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Evaluation and treatment algorithm for pressure ulcers based on the dip pressure ulcer classification

02 September 2021
5 min read
Volume 5 · Issue 4


Pressure ulcers (PUs) continue to represent a significant cause of morbidity and expense, as well as a therapeutic challenge across medical settings. While there are several staging systems for PUs, and considerable efforts have been made to develop strategies for their prevention, there is a scarcity of research and clinical guidelines to help select therapeutic interventions for wounds of varying depth and severity. An algorithm based on the depth, infection and perfusion (DIP) classification is hereby presented to aid the clinician in the initial evaluation, classification and management of PU.

Pressure ulcers (PU) are a common healthcare problem affecting patients across hospital and community settings. Despite increasing interest in developing risk assessment tools and prevention strategies, their evaluation and management continues to be largely based on personal experience and poses a significant challenge for healthcare providers. An algorithm was created to guide clinicians in the initial evaluation and classification of PU. It also provides general management guidelines for every grade and stage of the depth, infection and perfusion (DIP) classification.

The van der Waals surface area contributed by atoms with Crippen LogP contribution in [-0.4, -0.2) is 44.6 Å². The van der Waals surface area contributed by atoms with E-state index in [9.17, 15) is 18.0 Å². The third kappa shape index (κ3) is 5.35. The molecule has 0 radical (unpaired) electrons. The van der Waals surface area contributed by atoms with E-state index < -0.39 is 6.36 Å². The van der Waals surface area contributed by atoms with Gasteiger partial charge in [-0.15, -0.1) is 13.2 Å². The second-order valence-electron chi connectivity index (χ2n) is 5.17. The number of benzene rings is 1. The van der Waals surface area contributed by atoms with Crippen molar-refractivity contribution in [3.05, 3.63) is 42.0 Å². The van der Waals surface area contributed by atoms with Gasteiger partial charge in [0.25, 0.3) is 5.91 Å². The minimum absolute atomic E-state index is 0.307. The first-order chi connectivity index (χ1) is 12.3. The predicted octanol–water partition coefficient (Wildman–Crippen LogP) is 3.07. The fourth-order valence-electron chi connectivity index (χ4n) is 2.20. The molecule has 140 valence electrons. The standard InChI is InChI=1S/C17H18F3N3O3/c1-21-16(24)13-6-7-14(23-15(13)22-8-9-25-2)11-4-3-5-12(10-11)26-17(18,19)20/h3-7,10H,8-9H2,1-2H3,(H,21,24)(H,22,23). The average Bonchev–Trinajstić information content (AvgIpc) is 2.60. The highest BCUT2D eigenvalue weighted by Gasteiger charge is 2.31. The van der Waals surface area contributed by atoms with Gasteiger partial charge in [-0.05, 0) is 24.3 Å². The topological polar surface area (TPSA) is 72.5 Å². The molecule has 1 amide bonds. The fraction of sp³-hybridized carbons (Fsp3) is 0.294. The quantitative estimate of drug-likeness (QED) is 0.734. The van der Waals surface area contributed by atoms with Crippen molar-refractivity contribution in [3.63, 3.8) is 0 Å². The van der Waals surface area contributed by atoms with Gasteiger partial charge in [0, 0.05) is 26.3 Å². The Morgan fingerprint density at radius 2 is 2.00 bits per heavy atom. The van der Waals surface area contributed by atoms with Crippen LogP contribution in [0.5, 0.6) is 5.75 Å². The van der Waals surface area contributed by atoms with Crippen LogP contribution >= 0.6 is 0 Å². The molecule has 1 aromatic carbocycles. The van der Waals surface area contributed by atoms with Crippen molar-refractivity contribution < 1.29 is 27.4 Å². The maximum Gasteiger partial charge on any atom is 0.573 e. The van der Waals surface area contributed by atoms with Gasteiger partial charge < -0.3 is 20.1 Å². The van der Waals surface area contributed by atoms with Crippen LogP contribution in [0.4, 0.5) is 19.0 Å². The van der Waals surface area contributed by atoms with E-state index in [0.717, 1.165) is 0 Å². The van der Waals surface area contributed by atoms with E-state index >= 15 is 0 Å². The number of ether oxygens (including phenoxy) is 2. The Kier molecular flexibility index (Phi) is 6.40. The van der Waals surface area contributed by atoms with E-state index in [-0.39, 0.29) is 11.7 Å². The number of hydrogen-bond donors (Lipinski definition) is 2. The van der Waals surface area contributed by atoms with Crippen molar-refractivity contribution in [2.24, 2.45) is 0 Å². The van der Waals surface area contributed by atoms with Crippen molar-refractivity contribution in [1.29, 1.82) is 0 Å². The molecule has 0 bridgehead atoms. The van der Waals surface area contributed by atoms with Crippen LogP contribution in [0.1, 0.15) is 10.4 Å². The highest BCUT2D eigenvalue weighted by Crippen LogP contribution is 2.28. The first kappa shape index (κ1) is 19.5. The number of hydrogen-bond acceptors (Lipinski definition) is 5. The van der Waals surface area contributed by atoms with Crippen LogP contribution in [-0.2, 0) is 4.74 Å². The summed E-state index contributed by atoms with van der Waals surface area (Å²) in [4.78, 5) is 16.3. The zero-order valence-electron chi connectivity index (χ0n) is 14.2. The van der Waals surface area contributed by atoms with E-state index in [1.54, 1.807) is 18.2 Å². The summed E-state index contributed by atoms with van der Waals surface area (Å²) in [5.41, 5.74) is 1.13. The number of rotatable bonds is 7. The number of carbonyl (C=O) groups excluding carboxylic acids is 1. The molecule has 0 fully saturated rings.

The first step in the algorithm (Fig 1) is to identify people at risk of developing a PU, such as those with reduced mobility, urinary or fecal incontinence, and those who are malnourished.1 Once identified, a risk assessment tool such as the Braden Scale for Predicting Pressure Ulcer Risk2 or the Norton Pressure Sore Risk-Assessment Scale Scoring System3 can be used to assess their risk level. Appropriate primary or secondary prevention interventions to reduce their risk of developing a first or new PU should be undertaken for every patient based on their risk level; this may include frequent mobilisation, support surfaces, nutritional consultation and continence assessment and care.4

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